The importance of routine and community in recovery
We first met Randolph a year into his recovery. Having followed his doctor’s advice, he had already begun to manage his debt and improve his health and well-being with the help of a number of local addictions services.
“I never felt that I could break the cycle of my behaviours towards my family and friends, not counting the community my using held hostage. Help was out there for me to do something about my using; all I needed to do was to reach out and ask for help to find some way back to a normal life.”
Randolph has found a daily structure and recovery community here at SCT things that our residents and students often tell us are the backbone in the later stage of recovery and really help to prevent relapse.
Over the past nine months, June, our fantastic IT tutor, has been supporting Randolph as he gets to grips with using computers and the internet. This has really helped Randolph to gain confidence with using technology, particularly when accessing online support.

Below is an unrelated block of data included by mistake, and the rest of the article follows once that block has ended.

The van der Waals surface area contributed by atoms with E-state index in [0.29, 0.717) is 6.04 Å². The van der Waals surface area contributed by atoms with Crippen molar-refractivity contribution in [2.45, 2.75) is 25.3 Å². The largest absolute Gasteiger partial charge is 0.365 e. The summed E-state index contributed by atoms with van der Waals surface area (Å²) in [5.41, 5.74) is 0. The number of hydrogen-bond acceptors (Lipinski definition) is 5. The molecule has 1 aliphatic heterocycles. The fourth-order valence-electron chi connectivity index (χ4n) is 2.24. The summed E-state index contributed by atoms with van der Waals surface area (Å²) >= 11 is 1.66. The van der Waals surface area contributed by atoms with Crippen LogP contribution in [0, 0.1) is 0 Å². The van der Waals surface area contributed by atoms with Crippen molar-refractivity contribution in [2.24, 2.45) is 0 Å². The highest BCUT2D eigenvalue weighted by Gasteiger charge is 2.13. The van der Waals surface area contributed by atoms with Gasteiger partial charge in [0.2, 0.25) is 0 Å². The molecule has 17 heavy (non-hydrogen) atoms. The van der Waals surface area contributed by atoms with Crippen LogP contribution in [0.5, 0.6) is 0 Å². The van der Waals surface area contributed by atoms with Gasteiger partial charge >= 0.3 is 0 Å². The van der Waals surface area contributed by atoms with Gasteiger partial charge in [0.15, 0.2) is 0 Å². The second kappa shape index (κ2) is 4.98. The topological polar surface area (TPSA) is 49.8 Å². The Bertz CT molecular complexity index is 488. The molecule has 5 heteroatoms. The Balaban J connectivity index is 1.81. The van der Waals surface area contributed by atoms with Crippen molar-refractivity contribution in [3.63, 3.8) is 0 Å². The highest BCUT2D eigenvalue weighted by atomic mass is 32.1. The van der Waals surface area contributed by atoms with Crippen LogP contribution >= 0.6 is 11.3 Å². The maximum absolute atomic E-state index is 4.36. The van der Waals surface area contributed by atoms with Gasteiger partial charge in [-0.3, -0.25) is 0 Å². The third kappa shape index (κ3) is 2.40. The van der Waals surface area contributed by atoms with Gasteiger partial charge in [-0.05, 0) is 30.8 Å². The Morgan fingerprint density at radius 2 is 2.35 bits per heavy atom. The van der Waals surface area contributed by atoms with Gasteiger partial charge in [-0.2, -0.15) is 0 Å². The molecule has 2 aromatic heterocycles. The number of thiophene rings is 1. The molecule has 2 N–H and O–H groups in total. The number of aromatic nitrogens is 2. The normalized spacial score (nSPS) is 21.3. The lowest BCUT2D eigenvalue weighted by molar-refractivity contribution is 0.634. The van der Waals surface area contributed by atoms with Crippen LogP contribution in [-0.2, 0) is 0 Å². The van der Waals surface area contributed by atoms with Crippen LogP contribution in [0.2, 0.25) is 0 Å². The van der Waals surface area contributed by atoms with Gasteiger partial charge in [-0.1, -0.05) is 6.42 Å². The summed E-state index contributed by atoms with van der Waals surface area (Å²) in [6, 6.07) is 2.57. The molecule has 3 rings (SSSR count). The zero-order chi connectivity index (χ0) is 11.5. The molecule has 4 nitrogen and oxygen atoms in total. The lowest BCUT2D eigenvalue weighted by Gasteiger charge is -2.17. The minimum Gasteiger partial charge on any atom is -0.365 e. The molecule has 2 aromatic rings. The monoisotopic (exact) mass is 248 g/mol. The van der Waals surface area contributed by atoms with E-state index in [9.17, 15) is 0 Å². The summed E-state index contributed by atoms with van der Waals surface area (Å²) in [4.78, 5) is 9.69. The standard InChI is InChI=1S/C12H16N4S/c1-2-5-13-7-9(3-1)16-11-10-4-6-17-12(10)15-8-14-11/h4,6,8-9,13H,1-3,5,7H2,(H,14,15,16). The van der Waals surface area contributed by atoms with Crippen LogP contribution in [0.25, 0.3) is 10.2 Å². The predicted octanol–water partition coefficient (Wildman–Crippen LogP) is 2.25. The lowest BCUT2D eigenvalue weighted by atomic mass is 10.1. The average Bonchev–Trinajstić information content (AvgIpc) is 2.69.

He’s also a regular at Choices, our Friday night social events for people in recovery. These get-togethers provide a safe, fun and substance-free space for people who wish to remain abstinent.
We know that the peer support developed at Choices is of vital importance to ensuring the long term recovery of people like Randolph who regularly tell us how significant these services are to them:
“SCT has become a big part of my daily routine and the support I receive from staff has been paramount to the changes in my behaviour in the last fifteen months of my recovery.”
“Fridays are quite a special time for me.“ he says. “SCT has become a big part of my daily routine and the support I receive from staff has been paramount to the changes in my behaviour in the last fifteen months of my recovery.”
Thanks to Randolph for sharing his story and to June for the photograph.
Did you know that, according to calculations by the Public Health Institute at Liverpool John Moores University, SCT’s Recovery Community returns a social value of £5.19 for every £1 of cost?”